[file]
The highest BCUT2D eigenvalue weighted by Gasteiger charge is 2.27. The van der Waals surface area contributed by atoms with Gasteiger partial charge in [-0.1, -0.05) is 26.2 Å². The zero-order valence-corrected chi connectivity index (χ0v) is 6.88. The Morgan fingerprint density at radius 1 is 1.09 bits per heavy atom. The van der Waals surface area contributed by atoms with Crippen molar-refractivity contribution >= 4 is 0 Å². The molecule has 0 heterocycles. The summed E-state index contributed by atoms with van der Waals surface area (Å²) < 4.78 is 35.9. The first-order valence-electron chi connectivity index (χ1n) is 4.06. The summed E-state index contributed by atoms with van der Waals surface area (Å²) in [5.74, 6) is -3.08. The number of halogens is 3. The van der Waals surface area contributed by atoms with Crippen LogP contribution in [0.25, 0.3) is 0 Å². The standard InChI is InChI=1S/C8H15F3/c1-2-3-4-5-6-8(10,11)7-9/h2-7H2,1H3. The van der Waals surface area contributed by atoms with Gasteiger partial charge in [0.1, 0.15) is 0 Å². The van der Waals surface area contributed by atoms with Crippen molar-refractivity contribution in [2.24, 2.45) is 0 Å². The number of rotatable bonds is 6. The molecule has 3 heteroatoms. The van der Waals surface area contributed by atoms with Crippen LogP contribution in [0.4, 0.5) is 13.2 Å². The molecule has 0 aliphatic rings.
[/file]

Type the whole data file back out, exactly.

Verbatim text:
The highest BCUT2D eigenvalue weighted by Gasteiger charge is 2.27. The van der Waals surface area contributed by atoms with Gasteiger partial charge in [-0.1, -0.05) is 26.2 Å². The zero-order valence-corrected chi connectivity index (χ0v) is 6.88. The Morgan fingerprint density at radius 1 is 1.09 bits per heavy atom. The van der Waals surface area contributed by atoms with Crippen molar-refractivity contribution >= 4 is 0 Å². The molecule has 0 heterocycles. The summed E-state index contributed by atoms with van der Waals surface area (Å²) < 4.78 is 35.9. The first-order valence-electron chi connectivity index (χ1n) is 4.06. The summed E-state index contributed by atoms with van der Waals surface area (Å²) in [5.74, 6) is -3.08. The number of halogens is 3. The van der Waals surface area contributed by atoms with Crippen LogP contribution in [0.25, 0.3) is 0 Å². The standard InChI is InChI=1S/C8H15F3/c1-2-3-4-5-6-8(10,11)7-9/h2-7H2,1H3. The van der Waals surface area contributed by atoms with Gasteiger partial charge in [0.1, 0.15) is 0 Å². The van der Waals surface area contributed by atoms with Crippen molar-refractivity contribution in [2.24, 2.45) is 0 Å². The number of rotatable bonds is 6. The molecule has 3 heteroatoms. The van der Waals surface area contributed by atoms with Crippen LogP contribution in [0.4, 0.5) is 13.2 Å². The molecule has 0 aliphatic rings.